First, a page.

CON: No Equity Gained
When people purchase a vehicle and take care of it, there’s a chance they may end up with positive equity after they pay off their vehicle loan. Positive equity in a car means that the current market value of the vehicle is worth more than the original balance of the borrower’s auto loan. Since people who lease their vehicle are not purchasing it outright, they have nothing to gain if the vehicle has positive equity at the end of their lease contract terms. Instead, the original dealership benefits from people taking good care of their leased cars.
Ways To Improve Bad Credit for an Auto Loan
While it can be possible to purchase a car with bad credit, you’ll have a much easier time if you work on improving your credit score before applying. The sooner you start establishing positive financial habits, the faster you may see an increase in your credit score!
Make Payments on Time
Payment history is the most important financial habit to keep in order when trying to raise your credit score. Making up 35% of your total score, payment history has the potential to affect your credit score more than any other financial category.
Your payment history refers to how timely you are with making payments on debts like:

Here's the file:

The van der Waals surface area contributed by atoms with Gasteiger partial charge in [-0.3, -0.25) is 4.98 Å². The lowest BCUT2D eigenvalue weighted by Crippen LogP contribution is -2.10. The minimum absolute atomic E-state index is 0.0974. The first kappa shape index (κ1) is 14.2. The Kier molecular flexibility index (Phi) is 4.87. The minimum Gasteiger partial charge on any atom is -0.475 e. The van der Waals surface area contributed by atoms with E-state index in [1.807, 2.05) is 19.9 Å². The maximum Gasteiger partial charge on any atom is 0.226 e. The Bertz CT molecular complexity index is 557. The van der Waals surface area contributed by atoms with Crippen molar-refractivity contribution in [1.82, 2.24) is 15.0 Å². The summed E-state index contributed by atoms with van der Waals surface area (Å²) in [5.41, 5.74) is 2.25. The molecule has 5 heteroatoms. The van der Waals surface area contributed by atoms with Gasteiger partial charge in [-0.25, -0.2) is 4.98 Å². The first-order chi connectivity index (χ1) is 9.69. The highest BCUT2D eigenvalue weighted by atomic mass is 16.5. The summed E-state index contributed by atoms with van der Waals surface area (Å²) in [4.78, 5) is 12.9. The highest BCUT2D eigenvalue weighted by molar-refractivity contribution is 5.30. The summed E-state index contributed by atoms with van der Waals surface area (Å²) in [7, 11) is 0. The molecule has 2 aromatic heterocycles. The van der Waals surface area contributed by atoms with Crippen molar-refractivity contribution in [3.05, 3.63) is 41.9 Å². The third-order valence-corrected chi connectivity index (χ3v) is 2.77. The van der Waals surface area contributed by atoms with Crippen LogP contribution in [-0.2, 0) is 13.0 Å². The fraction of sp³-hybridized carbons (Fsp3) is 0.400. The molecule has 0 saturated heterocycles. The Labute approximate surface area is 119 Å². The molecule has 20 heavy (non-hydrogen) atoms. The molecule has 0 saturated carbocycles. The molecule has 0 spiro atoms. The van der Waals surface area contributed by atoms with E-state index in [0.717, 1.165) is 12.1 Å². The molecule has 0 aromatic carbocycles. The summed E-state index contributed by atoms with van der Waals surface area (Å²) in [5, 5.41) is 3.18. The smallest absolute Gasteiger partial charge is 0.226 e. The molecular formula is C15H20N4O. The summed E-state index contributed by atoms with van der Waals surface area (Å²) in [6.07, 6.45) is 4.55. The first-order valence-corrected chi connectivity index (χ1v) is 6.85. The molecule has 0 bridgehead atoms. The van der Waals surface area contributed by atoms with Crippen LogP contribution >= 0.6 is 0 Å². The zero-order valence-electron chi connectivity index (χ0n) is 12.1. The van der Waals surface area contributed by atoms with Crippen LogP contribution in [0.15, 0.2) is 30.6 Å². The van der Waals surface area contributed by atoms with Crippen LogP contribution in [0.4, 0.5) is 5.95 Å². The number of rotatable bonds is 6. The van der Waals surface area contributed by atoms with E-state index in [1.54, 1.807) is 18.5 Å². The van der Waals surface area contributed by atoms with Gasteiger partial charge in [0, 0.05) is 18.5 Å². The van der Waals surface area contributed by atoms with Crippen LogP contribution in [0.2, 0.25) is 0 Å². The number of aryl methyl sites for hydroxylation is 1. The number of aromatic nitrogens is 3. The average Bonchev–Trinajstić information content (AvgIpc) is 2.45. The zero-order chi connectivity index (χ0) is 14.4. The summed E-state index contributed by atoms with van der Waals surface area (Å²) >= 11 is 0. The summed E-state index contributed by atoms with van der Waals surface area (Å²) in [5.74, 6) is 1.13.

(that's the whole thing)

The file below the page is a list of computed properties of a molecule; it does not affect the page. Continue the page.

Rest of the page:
- Credit cards.
- Rent or mortgages.
If you have trouble remembering to make your payments on time, try signing up for automatic payments. That way, your bills will be paid each month automatically on their due date!
Lower Your Debt-to-Income Ratio
You debt-to-income ratio refers to the amount of money you earn compared to the amount of debts you owe. While it is nearly impossible to keep your debt-to-income ratio at 0%, financial institutions generally like to see borrowers with a ratio of no more than 30%.
Avoid Applying for Unnecessary Credit
Every time you apply for a new line of credit, your lender will request a hard credit pull. A hard credit report is a consumer’s official credit statement as reported on by one of the three major credit bureaus. Credit bureaus keep track of hard credit pulls, and they have the ability to affect your credit score. For example, a single hard credit pull can lower your credit score by up to five points. To avoid unnecessary damage to your credit score, try to only apply for new lines of credit when you really need it.